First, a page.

COVID-19: An old drug for a new scourge

Jun 18, 2020



A positive note was sounded earlier this week with the announcement of a group in the UK that the drug dexamethasone, a steroid, had been showing beneficial results in patients who were severely ill and on ventilators as a result of COVID-19.


According to a June 16 article in The New York Times, British scientists at the University of Oxford said that dexamethasone reduced the numbers of deaths from patients who were severely ill with the virus. If this claim pans out, this would be the first such treatment to have a beneficial effect. 

Dexamethasone is a cheap, tried-and-true treatment for numerous inflammatory diseases such as arthritis, blood disorders, renal diseases, respiratory disorders, and ocular disorders, to name just a few.

According to The New York Times report, “In severe cases, the virus directly attacks cells lining the patient’s airways and lungs. But the infection also can prompt an overwhelming immune reaction that is just as harmful.

Three-quarters of hospitalized COVID-19 patients receive some form of oxygen. The drug appears to reduce inflammation caused by the immune system, protecting the tissues.”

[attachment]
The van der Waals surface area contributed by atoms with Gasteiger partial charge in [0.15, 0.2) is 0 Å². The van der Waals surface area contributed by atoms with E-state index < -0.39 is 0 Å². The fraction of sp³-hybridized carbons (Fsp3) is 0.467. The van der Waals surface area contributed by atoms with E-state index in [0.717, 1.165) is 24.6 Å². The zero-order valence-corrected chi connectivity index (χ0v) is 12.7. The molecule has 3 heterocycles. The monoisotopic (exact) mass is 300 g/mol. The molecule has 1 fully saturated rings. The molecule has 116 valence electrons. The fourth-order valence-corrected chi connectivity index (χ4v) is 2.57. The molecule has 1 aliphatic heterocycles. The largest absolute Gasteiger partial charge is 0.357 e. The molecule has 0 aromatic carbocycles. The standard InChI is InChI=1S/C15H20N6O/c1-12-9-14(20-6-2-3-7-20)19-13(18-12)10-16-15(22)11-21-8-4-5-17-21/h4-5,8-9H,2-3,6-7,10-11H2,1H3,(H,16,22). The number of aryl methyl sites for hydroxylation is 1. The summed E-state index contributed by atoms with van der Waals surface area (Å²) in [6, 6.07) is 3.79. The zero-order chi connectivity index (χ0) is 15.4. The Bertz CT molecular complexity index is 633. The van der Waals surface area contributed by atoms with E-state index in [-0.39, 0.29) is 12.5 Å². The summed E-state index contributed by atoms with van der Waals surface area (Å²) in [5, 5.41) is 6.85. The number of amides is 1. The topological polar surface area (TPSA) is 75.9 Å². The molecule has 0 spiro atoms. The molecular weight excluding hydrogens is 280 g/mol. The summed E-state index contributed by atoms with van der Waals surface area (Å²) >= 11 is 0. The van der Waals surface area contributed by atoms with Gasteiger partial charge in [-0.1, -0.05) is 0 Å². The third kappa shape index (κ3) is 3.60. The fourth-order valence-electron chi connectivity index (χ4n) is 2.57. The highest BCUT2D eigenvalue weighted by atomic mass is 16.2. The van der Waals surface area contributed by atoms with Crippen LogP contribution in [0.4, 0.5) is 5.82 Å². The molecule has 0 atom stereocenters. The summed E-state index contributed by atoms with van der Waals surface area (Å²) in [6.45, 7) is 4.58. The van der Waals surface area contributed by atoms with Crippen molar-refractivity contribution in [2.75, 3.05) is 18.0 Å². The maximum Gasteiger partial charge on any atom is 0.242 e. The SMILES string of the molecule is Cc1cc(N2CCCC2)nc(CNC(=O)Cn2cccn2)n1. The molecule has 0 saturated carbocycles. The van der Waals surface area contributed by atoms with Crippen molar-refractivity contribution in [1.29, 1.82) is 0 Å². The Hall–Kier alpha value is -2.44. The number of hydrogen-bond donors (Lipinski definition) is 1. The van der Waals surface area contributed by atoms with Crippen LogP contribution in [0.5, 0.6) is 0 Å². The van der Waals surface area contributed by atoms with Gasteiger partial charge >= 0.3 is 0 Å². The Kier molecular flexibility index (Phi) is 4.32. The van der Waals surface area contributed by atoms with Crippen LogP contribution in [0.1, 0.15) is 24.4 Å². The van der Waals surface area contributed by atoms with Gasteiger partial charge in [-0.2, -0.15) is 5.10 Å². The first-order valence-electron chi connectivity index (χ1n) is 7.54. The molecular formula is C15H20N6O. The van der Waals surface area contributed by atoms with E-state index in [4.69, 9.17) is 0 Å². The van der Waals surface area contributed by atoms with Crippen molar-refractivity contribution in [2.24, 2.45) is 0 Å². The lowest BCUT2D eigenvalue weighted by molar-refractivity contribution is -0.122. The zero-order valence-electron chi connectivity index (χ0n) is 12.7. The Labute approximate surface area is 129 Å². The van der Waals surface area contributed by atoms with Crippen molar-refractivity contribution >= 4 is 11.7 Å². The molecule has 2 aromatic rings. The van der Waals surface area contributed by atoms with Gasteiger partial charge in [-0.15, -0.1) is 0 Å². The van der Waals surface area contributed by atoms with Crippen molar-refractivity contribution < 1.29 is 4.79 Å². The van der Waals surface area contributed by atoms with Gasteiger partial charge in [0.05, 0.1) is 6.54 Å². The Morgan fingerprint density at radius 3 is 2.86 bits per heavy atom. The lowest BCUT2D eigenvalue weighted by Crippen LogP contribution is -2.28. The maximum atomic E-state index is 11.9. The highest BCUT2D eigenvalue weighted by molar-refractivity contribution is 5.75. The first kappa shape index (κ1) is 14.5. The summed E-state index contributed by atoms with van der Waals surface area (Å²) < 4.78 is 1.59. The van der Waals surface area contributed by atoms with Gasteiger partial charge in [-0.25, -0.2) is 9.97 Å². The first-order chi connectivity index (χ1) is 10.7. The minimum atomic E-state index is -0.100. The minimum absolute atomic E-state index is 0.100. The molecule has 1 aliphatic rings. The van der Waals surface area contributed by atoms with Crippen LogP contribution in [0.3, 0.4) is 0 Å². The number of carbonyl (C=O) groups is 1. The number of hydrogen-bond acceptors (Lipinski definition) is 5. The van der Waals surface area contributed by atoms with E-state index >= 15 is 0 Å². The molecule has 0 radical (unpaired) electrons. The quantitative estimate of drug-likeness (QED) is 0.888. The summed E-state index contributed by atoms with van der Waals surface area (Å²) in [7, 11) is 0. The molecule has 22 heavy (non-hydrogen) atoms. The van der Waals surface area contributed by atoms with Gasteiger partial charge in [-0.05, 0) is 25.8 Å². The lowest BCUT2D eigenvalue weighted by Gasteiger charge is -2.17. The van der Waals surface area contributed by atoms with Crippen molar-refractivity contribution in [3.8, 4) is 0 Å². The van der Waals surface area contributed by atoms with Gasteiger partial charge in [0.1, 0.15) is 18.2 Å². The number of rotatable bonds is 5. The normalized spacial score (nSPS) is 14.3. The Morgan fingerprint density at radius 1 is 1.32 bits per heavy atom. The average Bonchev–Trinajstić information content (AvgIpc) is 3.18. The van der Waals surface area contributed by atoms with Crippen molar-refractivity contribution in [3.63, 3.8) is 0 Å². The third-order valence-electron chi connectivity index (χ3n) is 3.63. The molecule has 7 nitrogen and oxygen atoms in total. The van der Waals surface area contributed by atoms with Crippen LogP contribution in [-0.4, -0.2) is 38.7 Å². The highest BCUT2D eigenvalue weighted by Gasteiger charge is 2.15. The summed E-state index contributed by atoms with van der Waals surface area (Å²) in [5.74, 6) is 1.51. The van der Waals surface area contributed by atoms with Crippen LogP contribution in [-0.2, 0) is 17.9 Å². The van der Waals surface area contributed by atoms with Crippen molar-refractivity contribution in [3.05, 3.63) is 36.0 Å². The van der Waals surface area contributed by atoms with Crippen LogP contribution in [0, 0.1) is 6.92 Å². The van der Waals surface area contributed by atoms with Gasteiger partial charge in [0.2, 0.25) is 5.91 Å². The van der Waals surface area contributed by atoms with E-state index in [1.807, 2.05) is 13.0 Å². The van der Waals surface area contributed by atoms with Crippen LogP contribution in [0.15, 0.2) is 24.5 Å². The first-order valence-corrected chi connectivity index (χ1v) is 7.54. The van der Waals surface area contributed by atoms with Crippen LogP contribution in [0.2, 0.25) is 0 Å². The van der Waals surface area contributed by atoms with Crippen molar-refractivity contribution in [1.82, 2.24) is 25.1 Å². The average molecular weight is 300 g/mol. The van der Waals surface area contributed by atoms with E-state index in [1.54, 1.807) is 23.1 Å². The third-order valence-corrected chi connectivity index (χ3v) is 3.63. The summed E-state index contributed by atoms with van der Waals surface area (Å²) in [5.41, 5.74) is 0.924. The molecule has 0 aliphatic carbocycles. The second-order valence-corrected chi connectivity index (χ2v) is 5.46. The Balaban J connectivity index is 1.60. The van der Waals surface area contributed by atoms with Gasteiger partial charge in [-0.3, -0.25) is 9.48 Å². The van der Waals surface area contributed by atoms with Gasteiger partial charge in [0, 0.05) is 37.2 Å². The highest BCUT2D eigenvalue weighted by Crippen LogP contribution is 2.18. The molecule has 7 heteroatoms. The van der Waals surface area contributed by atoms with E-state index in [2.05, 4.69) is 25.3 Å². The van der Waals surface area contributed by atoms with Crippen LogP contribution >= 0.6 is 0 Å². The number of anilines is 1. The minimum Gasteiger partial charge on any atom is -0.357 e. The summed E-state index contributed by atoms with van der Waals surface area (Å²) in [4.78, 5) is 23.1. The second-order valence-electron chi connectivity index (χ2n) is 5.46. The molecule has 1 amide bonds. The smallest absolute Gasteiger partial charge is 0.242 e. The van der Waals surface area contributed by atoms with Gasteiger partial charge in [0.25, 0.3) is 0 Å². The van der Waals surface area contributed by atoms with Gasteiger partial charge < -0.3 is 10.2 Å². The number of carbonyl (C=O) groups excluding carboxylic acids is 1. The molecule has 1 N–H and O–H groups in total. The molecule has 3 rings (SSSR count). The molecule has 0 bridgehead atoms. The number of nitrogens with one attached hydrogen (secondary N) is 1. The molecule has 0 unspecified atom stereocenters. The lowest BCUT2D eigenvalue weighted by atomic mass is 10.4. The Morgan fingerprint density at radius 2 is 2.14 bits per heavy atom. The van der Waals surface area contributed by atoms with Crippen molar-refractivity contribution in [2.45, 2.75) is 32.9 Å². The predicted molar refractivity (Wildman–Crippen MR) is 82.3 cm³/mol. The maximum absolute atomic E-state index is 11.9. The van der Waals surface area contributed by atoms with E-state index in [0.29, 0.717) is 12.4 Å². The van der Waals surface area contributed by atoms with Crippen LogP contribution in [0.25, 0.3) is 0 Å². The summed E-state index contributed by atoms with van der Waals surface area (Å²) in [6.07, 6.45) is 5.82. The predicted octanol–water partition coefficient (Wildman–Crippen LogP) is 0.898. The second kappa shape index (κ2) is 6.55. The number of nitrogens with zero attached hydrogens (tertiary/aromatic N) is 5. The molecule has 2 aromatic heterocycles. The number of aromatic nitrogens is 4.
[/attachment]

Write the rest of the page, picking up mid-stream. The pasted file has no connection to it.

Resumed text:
The benefits of the drug were seen in a randomized controlled study led by Peter Horby, professor of emerging infectious diseases, University of Oxford.

During the study, about 2,100 severely ill patient with COVID-19 received once-daily low doses of dexamethasone administered orally or intravenously. The results were compared with 4,300 patients treated with received the usual care.

In the study, dexamethasone reduced deaths of patients on ventilators by one-third, and deaths of patients on oxygen by one-fifth.

“Dexamethasone is the first drug to be shown to improve survival in COVID-19,” according to Dr. Horby. “The survival benefit is clear and large in those patients who are sick enough to require oxygen treatment.”

This benefit of the drug is so important that Dr. Horby suggested that it should become the standard of care for these patients. The drug is readily available and inexpensive.

The investigators stopped the study early because of the obvious benefits they were seeing. However, the drug was not beneficial for moderately ill patients who were not receiving oxygen.

An earlier smaller trial of dexamethasone in Spain found that the drug may reduce the time that patients spent on ventilators and reduce the number of deaths.

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